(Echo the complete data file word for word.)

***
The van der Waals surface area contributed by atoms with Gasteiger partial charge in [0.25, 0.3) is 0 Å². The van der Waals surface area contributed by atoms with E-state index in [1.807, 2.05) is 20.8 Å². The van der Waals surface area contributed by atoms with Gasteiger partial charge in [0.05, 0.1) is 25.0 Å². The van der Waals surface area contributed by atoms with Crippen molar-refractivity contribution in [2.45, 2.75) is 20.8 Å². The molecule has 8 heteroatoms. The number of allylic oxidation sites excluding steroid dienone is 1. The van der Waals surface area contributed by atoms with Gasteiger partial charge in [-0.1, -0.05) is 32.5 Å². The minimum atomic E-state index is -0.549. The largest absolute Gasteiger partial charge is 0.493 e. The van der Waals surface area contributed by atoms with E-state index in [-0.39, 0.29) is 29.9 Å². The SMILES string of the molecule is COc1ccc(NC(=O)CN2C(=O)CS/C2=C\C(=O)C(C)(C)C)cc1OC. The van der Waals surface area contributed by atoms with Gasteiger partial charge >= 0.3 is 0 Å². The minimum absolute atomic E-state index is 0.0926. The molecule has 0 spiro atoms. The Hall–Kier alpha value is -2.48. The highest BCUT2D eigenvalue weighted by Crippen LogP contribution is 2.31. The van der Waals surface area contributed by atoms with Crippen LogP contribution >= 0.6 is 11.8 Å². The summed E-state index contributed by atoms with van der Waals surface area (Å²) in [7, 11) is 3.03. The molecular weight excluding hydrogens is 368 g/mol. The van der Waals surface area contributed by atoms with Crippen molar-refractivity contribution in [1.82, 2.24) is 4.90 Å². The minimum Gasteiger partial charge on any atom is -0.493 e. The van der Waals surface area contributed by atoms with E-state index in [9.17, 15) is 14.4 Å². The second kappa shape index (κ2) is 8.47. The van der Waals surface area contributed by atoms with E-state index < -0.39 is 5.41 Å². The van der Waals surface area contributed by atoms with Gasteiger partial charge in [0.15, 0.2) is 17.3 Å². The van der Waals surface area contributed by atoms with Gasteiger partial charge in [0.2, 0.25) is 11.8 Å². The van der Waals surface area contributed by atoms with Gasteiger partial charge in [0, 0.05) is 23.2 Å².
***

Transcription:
The van der Waals surface area contributed by atoms with Gasteiger partial charge in [0.25, 0.3) is 0 Å². The van der Waals surface area contributed by atoms with E-state index in [1.807, 2.05) is 20.8 Å². The van der Waals surface area contributed by atoms with Gasteiger partial charge in [0.05, 0.1) is 25.0 Å². The van der Waals surface area contributed by atoms with Crippen molar-refractivity contribution in [2.45, 2.75) is 20.8 Å². The molecule has 8 heteroatoms. The number of allylic oxidation sites excluding steroid dienone is 1. The van der Waals surface area contributed by atoms with Gasteiger partial charge in [-0.1, -0.05) is 32.5 Å². The minimum atomic E-state index is -0.549. The largest absolute Gasteiger partial charge is 0.493 e. The van der Waals surface area contributed by atoms with E-state index in [-0.39, 0.29) is 29.9 Å². The SMILES string of the molecule is COc1ccc(NC(=O)CN2C(=O)CS/C2=C\C(=O)C(C)(C)C)cc1OC. The van der Waals surface area contributed by atoms with Gasteiger partial charge >= 0.3 is 0 Å². The minimum absolute atomic E-state index is 0.0926. The molecule has 0 spiro atoms. The Hall–Kier alpha value is -2.48. The highest BCUT2D eigenvalue weighted by Crippen LogP contribution is 2.31. The van der Waals surface area contributed by atoms with Crippen LogP contribution >= 0.6 is 11.8 Å². The summed E-state index contributed by atoms with van der Waals surface area (Å²) in [7, 11) is 3.03. The molecular weight excluding hydrogens is 368 g/mol. The van der Waals surface area contributed by atoms with Crippen molar-refractivity contribution in [1.82, 2.24) is 4.90 Å². The minimum Gasteiger partial charge on any atom is -0.493 e. The van der Waals surface area contributed by atoms with E-state index in [9.17, 15) is 14.4 Å². The second kappa shape index (κ2) is 8.47. The van der Waals surface area contributed by atoms with E-state index < -0.39 is 5.41 Å². The van der Waals surface area contributed by atoms with Gasteiger partial charge in [0.15, 0.2) is 17.3 Å². The van der Waals surface area contributed by atoms with Gasteiger partial charge in [0.2, 0.25) is 11.8 Å². The van der Waals surface area contributed by atoms with Gasteiger partial charge in [0, 0.05) is 23.2 Å².